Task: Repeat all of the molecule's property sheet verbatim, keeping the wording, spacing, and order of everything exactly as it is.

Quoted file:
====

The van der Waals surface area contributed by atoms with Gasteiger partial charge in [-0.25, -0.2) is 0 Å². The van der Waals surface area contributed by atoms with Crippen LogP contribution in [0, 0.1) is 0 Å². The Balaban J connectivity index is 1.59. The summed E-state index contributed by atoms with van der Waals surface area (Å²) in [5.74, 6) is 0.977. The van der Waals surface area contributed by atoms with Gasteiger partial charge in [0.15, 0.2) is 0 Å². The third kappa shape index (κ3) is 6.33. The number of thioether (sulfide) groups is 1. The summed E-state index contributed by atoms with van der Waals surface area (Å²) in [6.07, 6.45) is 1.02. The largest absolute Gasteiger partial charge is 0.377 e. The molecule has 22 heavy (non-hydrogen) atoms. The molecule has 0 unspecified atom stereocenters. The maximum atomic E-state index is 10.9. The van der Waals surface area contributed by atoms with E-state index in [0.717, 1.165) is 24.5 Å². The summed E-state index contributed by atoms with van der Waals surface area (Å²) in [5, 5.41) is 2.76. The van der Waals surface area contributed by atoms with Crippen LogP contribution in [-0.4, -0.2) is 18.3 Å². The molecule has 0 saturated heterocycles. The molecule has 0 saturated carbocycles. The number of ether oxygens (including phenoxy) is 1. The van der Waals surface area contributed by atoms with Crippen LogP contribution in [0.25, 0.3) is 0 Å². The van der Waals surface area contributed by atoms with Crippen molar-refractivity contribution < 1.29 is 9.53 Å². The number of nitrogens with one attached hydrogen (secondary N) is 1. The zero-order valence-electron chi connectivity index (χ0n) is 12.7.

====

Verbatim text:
The van der Waals surface area contributed by atoms with Gasteiger partial charge in [-0.25, -0.2) is 0 Å². The van der Waals surface area contributed by atoms with Crippen LogP contribution in [0, 0.1) is 0 Å². The Balaban J connectivity index is 1.59. The summed E-state index contributed by atoms with van der Waals surface area (Å²) in [5.74, 6) is 0.977. The van der Waals surface area contributed by atoms with Gasteiger partial charge in [0.15, 0.2) is 0 Å². The third kappa shape index (κ3) is 6.33. The number of thioether (sulfide) groups is 1. The summed E-state index contributed by atoms with van der Waals surface area (Å²) in [6.07, 6.45) is 1.02. The largest absolute Gasteiger partial charge is 0.377 e. The molecule has 22 heavy (non-hydrogen) atoms. The molecule has 0 unspecified atom stereocenters. The maximum atomic E-state index is 10.9. The van der Waals surface area contributed by atoms with E-state index in [0.717, 1.165) is 24.5 Å². The summed E-state index contributed by atoms with van der Waals surface area (Å²) in [5, 5.41) is 2.76. The van der Waals surface area contributed by atoms with Crippen LogP contribution in [-0.4, -0.2) is 18.3 Å². The molecule has 0 saturated heterocycles. The molecule has 0 saturated carbocycles. The number of ether oxygens (including phenoxy) is 1. The van der Waals surface area contributed by atoms with Crippen LogP contribution in [0.25, 0.3) is 0 Å². The van der Waals surface area contributed by atoms with Crippen molar-refractivity contribution < 1.29 is 9.53 Å². The number of nitrogens with one attached hydrogen (secondary N) is 1. The zero-order valence-electron chi connectivity index (χ0n) is 12.7.